I haven’t written too much about the third being in my day-to-day life, the Kracken. He just turned three years old. He’s approaching full maturity and at his recent check-up topped out at 80 pounds. 80 pounds of muscle, bark and intelligent civil disobedience.
The Kracken is the Drama King of the house. Through whimpers, whines, sighs and barks, he communicates endlessly throughout our days. He also does the “sad dog” eyes just to make sure he’s getting his message across. The beast does make me laugh. He has an opinion on everything. He also is incredibly nosy, literally. If you bring anything new into the house, he needs to thoroughly smell it. I mean stuff his nose inside it and snort in the smells. If the Hunter and I are hugging, he squirms his way between us to be part of what has now become a group hug. If we are cooking, he squirms between us and the counter. I claim because in his next life he wants to be a chef, but we all know he’s simply positioning himself for a fortuitous dropped morsel.
He awakens us each morning and cajoles us out the door for our walk. The Hunter has been teaching him patience. Although the Kracken believes we should spring from bed and immediately run out the door for a long, long walk, the Hunter leisurely gets up, has some coffee, checks his email, goes to the bathroom, has some more coffee, checks his Instagram, heads back to the bathroom and then perhaps we will head out the door.
After a good walk, the Kracken and I enjoy mornings sitting on the front porch. He’s on a long lead and I’m drinking coffee while reading. We both watch the neighbors stroll by. He has those dogs he likes and those he can’t stand. He hates huskies — that wolf-like stare raises his hackles and elicits fierce barking. Cue the training collar. He loves little dogs, labs and kids, although no kids on scooters. For some reason, he hates scooters. He likes bikes because The Hunter takes him around the neighborhood with the bike. We think the scooter situation is because he hasn’t had a chance to check it out up close.
He and I get along fine although it’s a constant skirmish of who is #2 in the household pack. The Hunter is clearly the Alpha male, but the Kracken likes to see what he can get away with when he’s with me and he will push his boundaries. His latest bad habit happens when we are alone. Those days when the Hunter heads out to work appointments before me and then I’m dressed and heading out the door myself. As soon as the Kracken hears my heels hit the stairs, he starts barking.
It’s not just any barking. You need to understand that The Kracken is bred to be hunting dog. He’s a chaser, so he’s fast and has a loud bark so hunters can keep up with him. His bark is huge. Add in high ceilings and it echos throughout the house. I can’t hear myself speak when he cranks it up.
The Hunter isn’t having any of that nonsense. He puts on the training collar (aka shock collar) and that usually subdues the Kracken who knows what will be happening next. I’m the softie and I hate using the training collar. I know it’s the only way, so I reluctantly will do it to save my hearing and my sanity. The Kracken knows I’m a softie and uses that to his advantage. I have to remember that….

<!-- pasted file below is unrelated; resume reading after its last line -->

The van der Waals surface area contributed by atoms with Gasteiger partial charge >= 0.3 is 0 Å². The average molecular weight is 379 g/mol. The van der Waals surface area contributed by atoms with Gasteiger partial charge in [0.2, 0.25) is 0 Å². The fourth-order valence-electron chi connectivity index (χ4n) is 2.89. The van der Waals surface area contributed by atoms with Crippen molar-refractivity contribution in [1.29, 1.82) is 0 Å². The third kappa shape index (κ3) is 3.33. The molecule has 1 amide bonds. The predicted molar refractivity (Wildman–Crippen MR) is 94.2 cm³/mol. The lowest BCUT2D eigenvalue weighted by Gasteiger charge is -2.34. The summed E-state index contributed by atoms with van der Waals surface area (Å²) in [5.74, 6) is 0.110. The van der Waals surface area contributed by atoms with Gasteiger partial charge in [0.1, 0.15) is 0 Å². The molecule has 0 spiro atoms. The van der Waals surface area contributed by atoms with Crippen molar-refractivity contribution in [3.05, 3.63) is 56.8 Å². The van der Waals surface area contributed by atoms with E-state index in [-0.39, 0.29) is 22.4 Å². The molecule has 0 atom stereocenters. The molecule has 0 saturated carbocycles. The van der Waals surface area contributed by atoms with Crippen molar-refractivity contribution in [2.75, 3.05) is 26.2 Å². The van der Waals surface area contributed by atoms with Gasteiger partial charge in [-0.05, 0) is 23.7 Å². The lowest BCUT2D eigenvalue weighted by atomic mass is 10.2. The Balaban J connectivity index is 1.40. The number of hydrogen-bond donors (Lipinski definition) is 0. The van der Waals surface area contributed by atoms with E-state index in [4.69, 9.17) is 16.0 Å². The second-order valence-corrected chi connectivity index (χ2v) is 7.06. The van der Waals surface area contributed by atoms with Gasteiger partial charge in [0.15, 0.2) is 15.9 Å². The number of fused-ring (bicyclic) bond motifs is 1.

The training collar has been a game-changer with the Kracken. Yes, I thought it was cruel, but it isn’t. It’s necessary. He can get a beeping warning and/or a vibration before he gets zapped and even the zap has different levels. He’s smart enough to know that when we put it on him and pick up the control, he better get his ass in line.
Now that his shots are all up-to-date, he got to go to the dog park near the house. It was glorious. He spent the first 10 minutes running flat out all around the park. Many of the dogs joined him in an attempt to chase him down and he easily outran them all. He was in his glory — full speed, leaping around, outracing all who challenged him. It was a sight to see. He is an incredibly handsome animal and watching him in his prime was beautiful.
Then, just like any youngster, he was done. He had sprinted himself into exhaustion and plopped down in the shade on the damp grass to cool off. After a few minutes, he was ready to trot around and make some friends, wrestle and just generally play like any kid on the playground. I love it when he burns off all that energy because he returns home calm and ready for a day of napping.
For all his noise, drama and mess, he is a great buffer/third wheel/member of the household. He is a wonderful diversion, gives the Hunter a companion all the time and keeps us active by walking ALL THE TIME.
So, we have made it to the other side with the Kracken. The Hunter has spent countless hours training him and it shows. He does the commands of “Stay”, “Sit”, “Get inside”, “Go to bed”, “Quiet”, “Come” and more. He’s defender of the home with a fierce bark, but loves every person he meets. He’s an unusual breed and this article gives you some insight on his daddy , the Plott hound. and his mama is a Florida cur — two tough breeds bred to be outside. I understand him and respect him, but he is not my dog. He is the Hunter’s dog through and through.